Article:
​​         Chinese Stories in English   

Rule of the Road

     Foreigners often remark that the traffic in Liuzhou is too chaotic. Drivers seem to go all over the place without regard for rhyme or reason. In fact, however, the traffic patterns are entirely logical, once you understand that the drivers are following one basic rule: They drive in exactly the same way they walk.
     For example, suppose a Liuzhou native is walking along a crowded aisle or sidewalk. He or she suddenly realizes there's something important that needs to be done, such as making a cell phone call or thinking about what to have for lunch. The custom is to stop right where one is and do one's thing, without moving to the side to let other people pass on by. If standing in the middle of the traffic flow inconveniences others, well, that's their problem.
     So of course, Liuzhou drivers do the same. At least once or twice every time I go

out for a walk, I see something like this cab driver who stopped in a traffic lane to

load passengers.
     Once, on a busy four lane street with two lanes in each direction, I saw a driver

stop in the inside lane. After a moment the passenger door and the two rear doors

opened, and a granny and several kids poured out onto the road while the traffic

whizzed by on both sides. Some of the cars behind this one switched to the right

lane to go around, while others edged to the left and played chicken with the

oncoming traffic. Eventually the granny and kids were able to make it to the far side of the road and the car drove away. The only unusual thing about the scene was that nobody honked their horn!

* * *

     If you're walking and realize that your destination is on the left side up ahead, you might make a beeline straight for it. Liuzhou drivers often do the same thing. As far as 100 yards from their destination, they will start edging to the left, into the oncoming traffic lanes. By the time they get to their destination, the oncoming traffic is all going by on their right side, so they can make their left turn without having to wait.
     I see someone making this kind of left turn at least once a week. When I mentioned it to a traffic cop recently, however, he said he'd never seen it and couldn't believe that any driver would ever do such a crazy thing. I wasn't surprised that he'd never seen it. Liuzhou traffic cops realize their jobs are immensely easier if they keep their eyes closed at all times.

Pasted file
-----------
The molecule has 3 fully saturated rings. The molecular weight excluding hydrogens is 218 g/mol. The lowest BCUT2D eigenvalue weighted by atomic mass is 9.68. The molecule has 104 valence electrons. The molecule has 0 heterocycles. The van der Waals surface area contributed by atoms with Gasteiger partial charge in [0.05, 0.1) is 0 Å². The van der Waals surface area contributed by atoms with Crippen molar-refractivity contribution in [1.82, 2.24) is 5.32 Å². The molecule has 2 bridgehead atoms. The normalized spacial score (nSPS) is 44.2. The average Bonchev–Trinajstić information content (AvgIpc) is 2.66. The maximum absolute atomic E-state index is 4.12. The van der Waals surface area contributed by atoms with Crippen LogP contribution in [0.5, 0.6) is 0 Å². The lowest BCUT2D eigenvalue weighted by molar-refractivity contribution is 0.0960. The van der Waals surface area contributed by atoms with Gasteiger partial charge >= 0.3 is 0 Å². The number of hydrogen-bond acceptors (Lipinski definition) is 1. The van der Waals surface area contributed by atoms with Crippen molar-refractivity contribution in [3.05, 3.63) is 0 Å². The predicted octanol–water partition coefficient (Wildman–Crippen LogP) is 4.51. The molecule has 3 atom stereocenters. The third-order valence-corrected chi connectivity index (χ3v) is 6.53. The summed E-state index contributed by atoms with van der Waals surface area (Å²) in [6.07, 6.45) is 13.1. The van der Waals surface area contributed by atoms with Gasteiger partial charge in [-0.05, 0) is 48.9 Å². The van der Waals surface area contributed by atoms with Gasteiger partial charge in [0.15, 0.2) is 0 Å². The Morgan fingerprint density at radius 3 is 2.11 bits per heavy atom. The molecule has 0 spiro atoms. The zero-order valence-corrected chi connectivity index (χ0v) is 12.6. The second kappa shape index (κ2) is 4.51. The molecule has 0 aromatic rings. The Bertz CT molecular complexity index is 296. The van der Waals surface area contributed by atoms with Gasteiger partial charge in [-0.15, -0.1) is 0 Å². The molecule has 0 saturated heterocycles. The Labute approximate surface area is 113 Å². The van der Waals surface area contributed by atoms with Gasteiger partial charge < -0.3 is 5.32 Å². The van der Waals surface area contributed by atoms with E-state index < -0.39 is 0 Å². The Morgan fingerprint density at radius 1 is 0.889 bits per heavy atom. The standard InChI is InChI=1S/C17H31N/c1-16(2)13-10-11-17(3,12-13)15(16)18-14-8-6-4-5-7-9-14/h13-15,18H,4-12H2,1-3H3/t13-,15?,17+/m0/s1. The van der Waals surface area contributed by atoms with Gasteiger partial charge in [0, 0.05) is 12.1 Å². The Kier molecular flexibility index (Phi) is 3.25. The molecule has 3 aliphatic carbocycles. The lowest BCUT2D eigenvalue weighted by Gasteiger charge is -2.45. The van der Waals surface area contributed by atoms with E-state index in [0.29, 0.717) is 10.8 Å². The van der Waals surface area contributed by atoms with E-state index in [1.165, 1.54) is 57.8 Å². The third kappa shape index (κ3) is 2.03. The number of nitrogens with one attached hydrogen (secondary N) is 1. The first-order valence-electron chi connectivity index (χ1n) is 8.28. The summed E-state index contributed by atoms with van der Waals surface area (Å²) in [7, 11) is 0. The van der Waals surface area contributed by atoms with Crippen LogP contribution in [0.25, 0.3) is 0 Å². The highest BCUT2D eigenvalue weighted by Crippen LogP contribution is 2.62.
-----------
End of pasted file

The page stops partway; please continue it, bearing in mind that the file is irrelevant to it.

Well, maybe not all the time. Every once in a while the government institutes some sort of "campaign." For a while cops magically appear all over town and actually enforce the law. (We're currently in the middle of an anti-jay-walking campaign.) After a few days the cops disappear and things get back to normal.

* * *

     I've previously mentioned that Liuzhou pedestrians cross busy streets one lane at

a time. (See here.) So do Liuzhou drivers. The guys in the following picture are turning

left across three lanes of oncoming traffic to get into a hospital parking lot. The lot is

gated so it takes a couple of moments for each car to get through. Instead of waiting

in their own lane for an opportunity to turn left, however, the drivers pull into the

oncoming lane as soon as they get the chance, and wait there until they can inch

across the next lane. Oncoming traffic, like the brown van, moves to the other side of

the road to get around them.
     This happens at this location (and others) every morning. There's a police kiosk a little ways down the road, but the cops never come out to direct traffic. They're too overworked. They have a lot of tea that needs to be drunk, and newspapers that have to be read, and friends they must chat with. Such important duties don't leave much time for menial tasks like directing traffic.

* * *

     As cars become more common on Liuzhou streets, cases of road rage do as well. We've translated a couple of newspaper reports of such cases, like the one indexed under the name "Ogre Beats Woman", story #7 here. The most interesting thing about that article is that neither the reporter nor the by-standers he interviewed seem to have considered road rage as a possible cause of the incident. Possibly it's too foreign a concept to occur to them.

Tweet comments to Fannyi@Fannyi5, or Email Fannyi@Chinese-Stories-English.com